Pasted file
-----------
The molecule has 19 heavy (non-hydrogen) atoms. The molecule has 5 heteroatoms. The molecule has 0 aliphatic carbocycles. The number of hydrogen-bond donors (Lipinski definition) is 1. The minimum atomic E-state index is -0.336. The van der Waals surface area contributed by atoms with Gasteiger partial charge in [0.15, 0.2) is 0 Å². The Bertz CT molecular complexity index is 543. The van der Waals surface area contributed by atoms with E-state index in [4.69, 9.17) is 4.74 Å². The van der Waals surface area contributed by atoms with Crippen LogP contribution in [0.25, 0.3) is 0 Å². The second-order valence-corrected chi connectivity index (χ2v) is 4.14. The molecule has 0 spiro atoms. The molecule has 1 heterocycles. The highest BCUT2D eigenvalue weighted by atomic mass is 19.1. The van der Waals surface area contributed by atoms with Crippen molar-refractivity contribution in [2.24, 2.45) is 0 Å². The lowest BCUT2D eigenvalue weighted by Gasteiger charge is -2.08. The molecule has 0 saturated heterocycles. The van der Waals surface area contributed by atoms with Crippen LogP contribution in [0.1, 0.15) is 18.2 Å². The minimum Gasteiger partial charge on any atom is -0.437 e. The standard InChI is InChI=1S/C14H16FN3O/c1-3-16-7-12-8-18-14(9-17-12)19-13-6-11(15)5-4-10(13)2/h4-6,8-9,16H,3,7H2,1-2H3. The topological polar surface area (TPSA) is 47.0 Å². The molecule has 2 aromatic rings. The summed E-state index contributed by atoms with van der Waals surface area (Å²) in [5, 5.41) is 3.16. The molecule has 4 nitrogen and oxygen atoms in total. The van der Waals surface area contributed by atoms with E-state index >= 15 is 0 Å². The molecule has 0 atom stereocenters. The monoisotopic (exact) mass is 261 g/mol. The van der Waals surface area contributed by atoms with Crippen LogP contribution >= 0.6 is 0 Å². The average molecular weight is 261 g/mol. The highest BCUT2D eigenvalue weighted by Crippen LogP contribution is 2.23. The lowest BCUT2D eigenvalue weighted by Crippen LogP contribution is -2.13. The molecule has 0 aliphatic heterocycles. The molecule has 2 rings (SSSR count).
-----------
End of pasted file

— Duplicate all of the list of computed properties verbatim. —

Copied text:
The molecule has 19 heavy (non-hydrogen) atoms. The molecule has 5 heteroatoms. The molecule has 0 aliphatic carbocycles. The number of hydrogen-bond donors (Lipinski definition) is 1. The minimum atomic E-state index is -0.336. The van der Waals surface area contributed by atoms with Gasteiger partial charge in [0.15, 0.2) is 0 Å². The Bertz CT molecular complexity index is 543. The van der Waals surface area contributed by atoms with E-state index in [4.69, 9.17) is 4.74 Å². The van der Waals surface area contributed by atoms with Crippen LogP contribution in [0.25, 0.3) is 0 Å². The second-order valence-corrected chi connectivity index (χ2v) is 4.14. The molecule has 0 spiro atoms. The molecule has 1 heterocycles. The highest BCUT2D eigenvalue weighted by atomic mass is 19.1. The van der Waals surface area contributed by atoms with Crippen molar-refractivity contribution in [2.24, 2.45) is 0 Å². The lowest BCUT2D eigenvalue weighted by Gasteiger charge is -2.08. The molecule has 0 saturated heterocycles. The van der Waals surface area contributed by atoms with Crippen LogP contribution in [0.1, 0.15) is 18.2 Å². The minimum Gasteiger partial charge on any atom is -0.437 e. The standard InChI is InChI=1S/C14H16FN3O/c1-3-16-7-12-8-18-14(9-17-12)19-13-6-11(15)5-4-10(13)2/h4-6,8-9,16H,3,7H2,1-2H3. The topological polar surface area (TPSA) is 47.0 Å². The molecule has 2 aromatic rings. The summed E-state index contributed by atoms with van der Waals surface area (Å²) in [5, 5.41) is 3.16. The molecule has 4 nitrogen and oxygen atoms in total. The van der Waals surface area contributed by atoms with E-state index >= 15 is 0 Å². The molecule has 0 atom stereocenters. The monoisotopic (exact) mass is 261 g/mol. The van der Waals surface area contributed by atoms with Crippen LogP contribution >= 0.6 is 0 Å². The average molecular weight is 261 g/mol. The highest BCUT2D eigenvalue weighted by Crippen LogP contribution is 2.23. The lowest BCUT2D eigenvalue weighted by Crippen LogP contribution is -2.13. The molecule has 0 aliphatic heterocycles. The molecule has 2 rings (SSSR count).